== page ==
“Hyperactivity of neuronal networks resulting from the loss or impaired function of inhibitory synapses can lead to neural dysfunctions and seizures,” she added.
“Like a car without brakes, the brain without inhibitory neurons cannot function properly and becomes overactive, resulting in loss of body control.”
Ethell acknowledged further investigation is needed to determine how exactly ephrin signaling in astrocytes alters inhibitory synapses, and specifically how astrocytes may contribute to these mechanisms.
“Given the widespread and growing research interest in the astrocyte-mediated mechanisms that regulate E/I balance in neurodevelopmental disorders, our findings establish a foundation for future studies of astrocytes in clinically relevant conditions,” she said.
Funding: The research was supported by a grant to Ethell from the National Institutes of Health.
Ethell’s team of researchers Includes graduate students Amanda Nguyen (first author), Samantha Sutley, and Jordan Koeppen; undergraduate students Karen Mina, Simone Woodruff, Sandy Hanna, and Alekya Vengala; and professors Peter Hickmott of UCR and Andre Obenaus of UC Irvine.
About this neuroscience research article
Source: UCR Contacts: Iqbal Pittalwala – UCR Image Source: The image is credited to Ethell lab, UC Riverside.
Astrocytic ephrin-B1 controls excitatory-inhibitory balance in developing hippocampus
Astrocytes are implicated in synapse formation and elimination that are associated with developmental refinements of neuronal circuits. Astrocyte dysfunctions are also linked to synapse pathologies associated with neurodevelopmental disorders and neurodegenerative diseases. Although several astrocyte-derived secreted factors are implicated in synaptogenesis, the role of contact-mediated glial-neuronal interactions in synapse formation and elimination during development is still unknown. In this study, we examined whether the loss or overexpression of the membrane-bound ephrin-B1 in astrocytes during postnatal day (P) 14-28 period would affect synapse formation and maturation in the developing hippocampus. We found enhanced excitation of CA1 pyramidal neurons in astrocyte-specific ephrin-B1 knock-out (KO) male mice, which coincided with a greater vGlut1/PSD95 co-localization, higher dendritic spine density and enhanced evoked AMPAR and NMDAR excitatory postsynaptic currents (EPSCs). In contrast, EPSCs were reduced in CA1 neurons neighboring ephrin-B1 overexpressing astrocytes. Overexpression of ephrin-B1 in astrocytes during P14-28 developmental period also facilitated evoked inhibitory postsynaptic currents (IPSCs) in CA1 neurons, while evoked IPSCs and miniature IPSC (mIPSC) amplitude were reduced following astrocytic ephrin-B1 loss. Lower numbers of parvalbumin (PV)-expressing cells and a reduction in the inhibitory VGAT/Gephyrin-positive synaptic sites on CA1 neurons in the SP and SO layers of KO hippocampus may contribute to reduced inhibition and higher excitation. Finally, dysregulation of excitatory/inhibitory (E/I) balance in KO male mice is most likely responsible for impaired sociability observed in these mice. The ability of astrocytic ephrin-B1 to influence both excitatory and inhibitory synapses during development can potentially contribute to developmental refinement of neuronal circuits.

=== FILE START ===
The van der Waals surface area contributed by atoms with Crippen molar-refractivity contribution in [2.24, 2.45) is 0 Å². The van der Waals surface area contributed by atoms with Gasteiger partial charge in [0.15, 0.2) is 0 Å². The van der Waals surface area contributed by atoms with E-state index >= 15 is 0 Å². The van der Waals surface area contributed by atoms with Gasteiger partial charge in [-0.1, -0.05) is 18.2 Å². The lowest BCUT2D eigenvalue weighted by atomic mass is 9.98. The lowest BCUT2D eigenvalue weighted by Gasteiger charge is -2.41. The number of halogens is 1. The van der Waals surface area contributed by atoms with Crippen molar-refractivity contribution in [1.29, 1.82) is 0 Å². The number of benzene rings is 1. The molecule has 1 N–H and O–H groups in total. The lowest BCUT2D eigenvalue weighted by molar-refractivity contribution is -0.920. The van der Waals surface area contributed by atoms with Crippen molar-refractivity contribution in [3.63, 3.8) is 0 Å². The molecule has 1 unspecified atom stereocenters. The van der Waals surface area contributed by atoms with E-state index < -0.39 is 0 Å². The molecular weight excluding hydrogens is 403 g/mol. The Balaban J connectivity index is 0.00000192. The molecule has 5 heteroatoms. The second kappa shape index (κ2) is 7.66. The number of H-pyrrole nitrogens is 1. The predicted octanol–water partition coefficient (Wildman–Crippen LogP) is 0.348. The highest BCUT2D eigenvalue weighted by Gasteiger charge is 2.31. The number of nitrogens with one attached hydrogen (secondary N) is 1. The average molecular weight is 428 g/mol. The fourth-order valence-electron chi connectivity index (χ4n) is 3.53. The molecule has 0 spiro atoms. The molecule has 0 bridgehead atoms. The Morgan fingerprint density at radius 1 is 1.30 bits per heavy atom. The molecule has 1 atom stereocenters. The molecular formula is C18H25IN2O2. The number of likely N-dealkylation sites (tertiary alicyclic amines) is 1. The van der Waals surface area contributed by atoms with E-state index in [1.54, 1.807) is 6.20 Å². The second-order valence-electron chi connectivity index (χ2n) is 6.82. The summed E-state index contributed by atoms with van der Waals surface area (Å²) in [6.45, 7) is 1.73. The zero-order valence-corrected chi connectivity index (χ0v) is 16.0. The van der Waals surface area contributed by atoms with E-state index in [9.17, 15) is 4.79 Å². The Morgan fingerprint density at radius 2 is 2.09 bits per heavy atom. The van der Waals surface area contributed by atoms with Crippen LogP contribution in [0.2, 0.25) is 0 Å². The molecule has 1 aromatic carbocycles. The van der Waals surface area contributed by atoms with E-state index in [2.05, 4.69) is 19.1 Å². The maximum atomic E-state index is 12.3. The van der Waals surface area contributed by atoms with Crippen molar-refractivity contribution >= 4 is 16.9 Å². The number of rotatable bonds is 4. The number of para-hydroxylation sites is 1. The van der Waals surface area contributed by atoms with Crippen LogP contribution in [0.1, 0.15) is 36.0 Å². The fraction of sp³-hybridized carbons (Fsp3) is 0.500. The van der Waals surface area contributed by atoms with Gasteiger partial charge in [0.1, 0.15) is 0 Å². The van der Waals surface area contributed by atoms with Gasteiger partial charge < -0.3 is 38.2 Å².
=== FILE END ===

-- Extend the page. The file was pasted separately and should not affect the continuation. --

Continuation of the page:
This report establishes a link between astrocytes and the development of E/I balance in the mouse hippocampus during early postnatal development. We provide new evidence that astrocytic ephrin-B1 differentially regulates development of excitatory and inhibitory circuits in the hippocampus during early postnatal development using multidisciplinary approach. The ability of astrocytic ephrin-B1 to influence both excitatory and inhibitory synapses during development can potentially contribute to developmental refinement of neuronal circuits and associated behaviors. Given widespread and growing interest in the astrocyte-mediated mechanisms that regulate synapse development, and the role of EphB receptors in neurodevelopmental disorders, these findings establish a foundation for future studies of astrocytes in clinically relevant conditions.